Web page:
We hear in the book about how Hermione uses a spell to erase her parent’s memories of her ever having existed - not only to protect herself in case they’re captured and interrogated, but to protect her Mom and Dad from the pain of her almost certain end in the upcoming war. That moment is actually depicted on film. Assuming you’re not too distracted by the realization that Michelle Fairley (before she was Catelyn Stark) is Hermione’s mom, it’s going to break your heart. Especially when Hermione begins to fade from the pictures on her parent’s fireplace.

It’s one thing to hear about this moment. It’s another thing to see it, and it's really something to make it the first scene of the movie. The series has been getting both literally and figuratively darker, but the new placement of the scene sets the tone for what’s to come.

9 Better: The “Tale of Three Brothers” animation

The Tale of the Three Brothers from Harry Potter and the Deathly Hallows Part 2

All the way at the other end of The Deathly Hallows, we get Part 1’s other truly great addition. There’s a scene in which Hermione recites a children’s tale that contains some necessary exposition for the story. How do you avoid showing a character sitting there reading from a book? You drop a weird little avant garde animated short film into the proceedings, naturally.

Ben Hibon was the director of the sequence, collaborating very closely with director David Yates over the course of six months to develop the look of the three minute animation: “I dug up a couple of images and one of the early references that we responded to was from Lotte Reiniger for her scissor cut out, silhouette style of animation. And there was something naïve and very graphical that David responded to. So I came away with that and was already fascinated with Asian shadow plays and puppetry -- very crudely articulated puppets on sticks. I thought that merging the two things would look wonderful.”

You surely had your own images in your head when you read the story along with Hermione, but it’s safe to say it didn’t look anything like what was brought to the screen. Its an amazing little treat that can only be found in the film.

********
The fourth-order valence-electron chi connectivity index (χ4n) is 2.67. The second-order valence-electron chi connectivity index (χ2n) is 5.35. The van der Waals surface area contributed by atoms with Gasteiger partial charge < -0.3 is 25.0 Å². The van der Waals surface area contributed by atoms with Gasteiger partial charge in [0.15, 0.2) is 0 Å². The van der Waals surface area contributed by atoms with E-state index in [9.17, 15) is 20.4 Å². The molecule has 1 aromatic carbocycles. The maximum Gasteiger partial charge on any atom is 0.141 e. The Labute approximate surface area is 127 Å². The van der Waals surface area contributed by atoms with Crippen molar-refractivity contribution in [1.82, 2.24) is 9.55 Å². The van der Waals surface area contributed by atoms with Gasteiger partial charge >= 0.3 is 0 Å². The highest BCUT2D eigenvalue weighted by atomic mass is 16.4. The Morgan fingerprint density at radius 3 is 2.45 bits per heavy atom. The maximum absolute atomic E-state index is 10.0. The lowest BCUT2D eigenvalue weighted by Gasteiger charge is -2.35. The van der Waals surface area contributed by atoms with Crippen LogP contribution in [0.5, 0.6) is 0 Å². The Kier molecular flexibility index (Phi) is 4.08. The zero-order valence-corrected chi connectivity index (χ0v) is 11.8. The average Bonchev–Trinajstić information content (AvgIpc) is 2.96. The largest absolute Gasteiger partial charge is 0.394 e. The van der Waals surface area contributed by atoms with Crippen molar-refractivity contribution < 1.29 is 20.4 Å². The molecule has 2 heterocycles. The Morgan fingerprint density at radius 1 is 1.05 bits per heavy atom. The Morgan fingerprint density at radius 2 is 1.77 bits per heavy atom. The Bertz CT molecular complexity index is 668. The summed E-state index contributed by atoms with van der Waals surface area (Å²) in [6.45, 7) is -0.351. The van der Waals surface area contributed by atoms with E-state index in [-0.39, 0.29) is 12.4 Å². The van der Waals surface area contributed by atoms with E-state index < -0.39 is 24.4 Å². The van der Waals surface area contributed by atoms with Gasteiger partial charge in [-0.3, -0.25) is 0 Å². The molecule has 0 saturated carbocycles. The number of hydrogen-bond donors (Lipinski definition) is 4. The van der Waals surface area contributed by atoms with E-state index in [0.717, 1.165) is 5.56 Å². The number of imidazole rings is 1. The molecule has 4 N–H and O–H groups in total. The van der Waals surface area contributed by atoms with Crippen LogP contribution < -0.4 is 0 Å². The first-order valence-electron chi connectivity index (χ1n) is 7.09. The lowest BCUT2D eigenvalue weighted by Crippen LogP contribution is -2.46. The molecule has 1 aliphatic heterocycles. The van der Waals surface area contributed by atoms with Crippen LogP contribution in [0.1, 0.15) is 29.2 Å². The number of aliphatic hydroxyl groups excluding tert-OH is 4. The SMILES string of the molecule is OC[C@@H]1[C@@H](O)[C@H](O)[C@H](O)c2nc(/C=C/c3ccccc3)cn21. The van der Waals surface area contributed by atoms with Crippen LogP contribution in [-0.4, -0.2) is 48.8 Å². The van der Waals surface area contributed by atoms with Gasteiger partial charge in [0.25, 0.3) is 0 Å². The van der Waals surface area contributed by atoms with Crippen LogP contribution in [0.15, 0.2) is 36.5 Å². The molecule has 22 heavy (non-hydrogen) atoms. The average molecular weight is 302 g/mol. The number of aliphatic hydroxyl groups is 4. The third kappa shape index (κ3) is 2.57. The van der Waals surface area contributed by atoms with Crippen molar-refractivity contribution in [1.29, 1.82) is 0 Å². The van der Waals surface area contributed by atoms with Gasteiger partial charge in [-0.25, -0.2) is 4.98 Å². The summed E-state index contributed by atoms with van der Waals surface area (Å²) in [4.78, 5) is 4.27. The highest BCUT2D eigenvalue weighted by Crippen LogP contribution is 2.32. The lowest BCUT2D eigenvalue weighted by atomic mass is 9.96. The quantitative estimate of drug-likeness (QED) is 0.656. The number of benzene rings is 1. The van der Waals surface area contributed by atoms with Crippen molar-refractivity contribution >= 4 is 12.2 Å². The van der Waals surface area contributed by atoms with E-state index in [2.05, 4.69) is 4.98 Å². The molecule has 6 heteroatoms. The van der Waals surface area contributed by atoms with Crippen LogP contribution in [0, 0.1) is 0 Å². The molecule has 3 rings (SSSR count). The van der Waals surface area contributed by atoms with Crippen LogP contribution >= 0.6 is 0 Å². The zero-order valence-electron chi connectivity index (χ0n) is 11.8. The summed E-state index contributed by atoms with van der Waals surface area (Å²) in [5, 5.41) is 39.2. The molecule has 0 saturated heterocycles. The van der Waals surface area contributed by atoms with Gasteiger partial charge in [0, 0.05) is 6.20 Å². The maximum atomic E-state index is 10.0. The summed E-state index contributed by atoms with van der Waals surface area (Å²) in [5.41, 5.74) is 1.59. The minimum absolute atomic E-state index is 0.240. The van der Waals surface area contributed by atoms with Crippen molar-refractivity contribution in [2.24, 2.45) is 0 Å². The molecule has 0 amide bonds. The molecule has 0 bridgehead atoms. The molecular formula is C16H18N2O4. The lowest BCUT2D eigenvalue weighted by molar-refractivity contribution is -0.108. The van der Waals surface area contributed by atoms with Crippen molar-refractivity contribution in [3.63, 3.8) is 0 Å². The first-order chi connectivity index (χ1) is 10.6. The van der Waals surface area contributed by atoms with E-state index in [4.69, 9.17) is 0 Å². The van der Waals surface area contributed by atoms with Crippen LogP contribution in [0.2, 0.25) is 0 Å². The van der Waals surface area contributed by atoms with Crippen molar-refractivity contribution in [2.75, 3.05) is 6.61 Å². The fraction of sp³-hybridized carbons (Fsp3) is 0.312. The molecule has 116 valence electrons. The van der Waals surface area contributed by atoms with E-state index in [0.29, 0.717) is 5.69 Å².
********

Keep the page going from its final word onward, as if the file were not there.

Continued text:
8 Worse: Whatever happened to Wormtail?

Peter Pettigrew waving and escaping

Harry’s conflict with Wormtail is two-fold. He was the one who betrayed Lily and James, and he was the one who brought Voldemort back to life. Thus, it's ffitting that he comes to maybe the nastiest end in the entire series when his own hand, under the magical control of Voldemort, strangles him after he lets Harry and company escape the Malfoy’s basement. Fans had been waiting years to see this character go and having it happen in an almost offhand way sends a clear signal - it’s all about to start going down.

It’s understandable that this scene wouldn’t happen in exactly the same way even in the PG-13 movie, but Wormtail completely disappears from the story.

He’s simply knocked unconscious when Harry makes a break for it, and later is nowhere to be seen at the Battle of Hogwarts in Part 2.

Maybe Wormtail just wasn’t invited - he never gets to join in when the Death Eaters do anything cool - but he also could have been terminated in a blind rage by Voldemort for letting Harry escape. That’s actually what we’d assume - except the Malfoys and Bellatrix are spared and they let Harry escape too. In either case, his offscreen fate is a nagging loose end.

7 Better: Neville and Luna are canon

Neville and Luna

It was once sort of widely accepted that Luna Lovegood and Neville Longbottom would end up together. That is, until JK Rowling herself began parceling out more information in the wake of the Deathly Hallows book release. In that same timeframe where she  announced Dumbledore was gay, she also said Neville and Luna wound up not with each other, but with some other characters no one cares about. A billion fans writers cried out, and were suddenly silenced.

The movie deviated by having Neville declare, in the rush of battle, that he was “mad about” Luna, and the last time we see them, they look like they’re going to give things a shot. Everyone took care not to wander too far from the source material, even the actors imagine that Neville and Luna had a nice fling together and then moved on to find true love with Whatshername and Whoshisface.